I watched also first set of the 16 yo Tessah Andrianjafitrimo and the girl has been quite impressive: short and with a pretty weak serve but she moves very well and from baseline is dangerous. Surely one to watch in the future, she beat Patricia Mayr-Achleitner in straights.
Quick impressions also in regards to Nastassja Burnett (outpowered Lin Zhu), Elizaveta Kulichkova (far from being impressive against Yi-Fan Xu), and Naomi Broady (great performance on serve against Cagla Buyukakcay).
Burnett d. Zhu 6-2 6-1
Kulichkova d. Xu 6-2 6-2 Broady d. Buyukakcay 6-1 7-6
I watched the second set of Veronica Cepede Royg-CiCi Bellis and that set was surprisingly a bagel. Bellis didn’t play bad tennis at all but on clay she didn’t manage to find a way to hit through the short girl from Paraguay. Cepede Royg played an excellent match, perfect from baseline.
2015 Roland Garros Men’s Qualifying Preview and Predictions Chris de Waard, Tennis Atlantic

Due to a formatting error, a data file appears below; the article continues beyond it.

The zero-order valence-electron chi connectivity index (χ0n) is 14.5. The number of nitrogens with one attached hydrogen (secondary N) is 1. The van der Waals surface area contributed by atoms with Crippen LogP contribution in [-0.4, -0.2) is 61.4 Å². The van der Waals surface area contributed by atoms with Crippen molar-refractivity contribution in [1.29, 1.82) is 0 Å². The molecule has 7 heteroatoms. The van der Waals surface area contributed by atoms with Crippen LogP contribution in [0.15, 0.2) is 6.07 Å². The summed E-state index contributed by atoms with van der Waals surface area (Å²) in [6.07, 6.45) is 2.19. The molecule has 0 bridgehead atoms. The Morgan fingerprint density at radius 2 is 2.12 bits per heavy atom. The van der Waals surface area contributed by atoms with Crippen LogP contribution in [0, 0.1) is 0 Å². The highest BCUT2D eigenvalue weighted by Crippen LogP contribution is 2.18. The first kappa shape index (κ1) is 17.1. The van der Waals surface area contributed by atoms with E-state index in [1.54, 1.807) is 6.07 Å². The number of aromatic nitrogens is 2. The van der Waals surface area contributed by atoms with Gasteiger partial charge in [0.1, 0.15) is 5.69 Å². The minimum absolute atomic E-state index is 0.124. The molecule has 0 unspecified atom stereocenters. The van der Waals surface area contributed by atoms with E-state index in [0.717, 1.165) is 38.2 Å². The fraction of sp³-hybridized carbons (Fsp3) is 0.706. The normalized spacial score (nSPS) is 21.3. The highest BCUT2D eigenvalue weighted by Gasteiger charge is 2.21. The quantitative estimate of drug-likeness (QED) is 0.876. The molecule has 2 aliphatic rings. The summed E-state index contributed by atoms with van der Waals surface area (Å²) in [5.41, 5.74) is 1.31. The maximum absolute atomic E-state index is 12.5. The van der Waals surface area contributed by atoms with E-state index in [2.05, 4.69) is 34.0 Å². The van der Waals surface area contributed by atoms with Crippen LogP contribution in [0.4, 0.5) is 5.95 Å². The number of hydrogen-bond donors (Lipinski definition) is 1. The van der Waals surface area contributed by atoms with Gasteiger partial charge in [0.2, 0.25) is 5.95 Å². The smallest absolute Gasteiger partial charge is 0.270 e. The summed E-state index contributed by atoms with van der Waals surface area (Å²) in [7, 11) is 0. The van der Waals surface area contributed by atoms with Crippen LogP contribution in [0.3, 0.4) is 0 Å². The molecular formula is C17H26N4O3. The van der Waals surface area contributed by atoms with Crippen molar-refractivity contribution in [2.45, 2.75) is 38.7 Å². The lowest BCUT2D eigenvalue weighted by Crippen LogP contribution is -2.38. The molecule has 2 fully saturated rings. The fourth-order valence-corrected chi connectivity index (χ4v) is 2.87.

The start of the Roland Garros men’s main draw is nearing, but first we will have 128 players competing in the qualifying draw, who will be battling it out for sixteen coveted spots in that main draw.
2015 RG Men’s Qualies Predictions
Top 16 seeds (of 32 total)
1: Hyeon Chung
2: Alexander Zverev
3: Facundo Bagnis
4: Blaz Rola
5: Dustin Brown
6: Luca Vanni
7: Norbert Gombos
8: James Ward
9: Alejandro Gonzalez
10: Kimmer Coppejans
11: Alejandro Falla
12: Adrian Menendez-Maceiras
13: Guido Pella
14: Aleksandr Nedovyesov
15: Tobias Kamke
16: Austin Krajicek
First round match-ups to watch:
(4) Blaz Rola – Ruben Ramirez Hidalgo
Ramirez Hidalgo is 37, but has only improved since the start of this year. Almost out of the top 250 in February, he now is ranked inside of the top 200 again after two semi-finals and two quarterfinals on the Challenger circuit. He is also exactly the type of player Rola might struggle with at this moment. Rola is coming off bad losses against world #515 Rogerio Dutra Silva and #250 Giovanni Lapentti in his last two tournaments.